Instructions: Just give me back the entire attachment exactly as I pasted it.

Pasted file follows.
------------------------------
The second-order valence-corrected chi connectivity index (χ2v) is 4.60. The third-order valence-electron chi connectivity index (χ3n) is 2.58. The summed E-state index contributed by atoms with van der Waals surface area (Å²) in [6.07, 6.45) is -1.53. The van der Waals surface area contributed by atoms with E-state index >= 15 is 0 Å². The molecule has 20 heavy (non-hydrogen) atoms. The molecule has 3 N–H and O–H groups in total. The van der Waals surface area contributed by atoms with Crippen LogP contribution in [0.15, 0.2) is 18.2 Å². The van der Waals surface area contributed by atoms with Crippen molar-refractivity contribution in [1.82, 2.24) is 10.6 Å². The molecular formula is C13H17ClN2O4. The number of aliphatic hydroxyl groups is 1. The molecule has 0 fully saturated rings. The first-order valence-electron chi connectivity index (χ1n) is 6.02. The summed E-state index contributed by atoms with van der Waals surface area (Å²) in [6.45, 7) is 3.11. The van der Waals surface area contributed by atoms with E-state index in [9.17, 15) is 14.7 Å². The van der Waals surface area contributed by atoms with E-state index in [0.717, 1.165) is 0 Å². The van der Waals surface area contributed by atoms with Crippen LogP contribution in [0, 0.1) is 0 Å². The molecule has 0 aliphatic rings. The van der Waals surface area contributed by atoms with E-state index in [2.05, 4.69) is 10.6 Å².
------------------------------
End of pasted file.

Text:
The second-order valence-corrected chi connectivity index (χ2v) is 4.60. The third-order valence-electron chi connectivity index (χ3n) is 2.58. The summed E-state index contributed by atoms with van der Waals surface area (Å²) in [6.07, 6.45) is -1.53. The van der Waals surface area contributed by atoms with E-state index >= 15 is 0 Å². The molecule has 20 heavy (non-hydrogen) atoms. The molecule has 3 N–H and O–H groups in total. The van der Waals surface area contributed by atoms with Crippen LogP contribution in [0.15, 0.2) is 18.2 Å². The van der Waals surface area contributed by atoms with Crippen molar-refractivity contribution in [1.82, 2.24) is 10.6 Å². The molecular formula is C13H17ClN2O4. The number of aliphatic hydroxyl groups is 1. The molecule has 0 fully saturated rings. The first-order valence-electron chi connectivity index (χ1n) is 6.02. The summed E-state index contributed by atoms with van der Waals surface area (Å²) in [6.45, 7) is 3.11. The van der Waals surface area contributed by atoms with E-state index in [9.17, 15) is 14.7 Å². The van der Waals surface area contributed by atoms with E-state index in [0.717, 1.165) is 0 Å². The van der Waals surface area contributed by atoms with Crippen LogP contribution in [0, 0.1) is 0 Å². The molecule has 0 aliphatic rings. The van der Waals surface area contributed by atoms with E-state index in [2.05, 4.69) is 10.6 Å².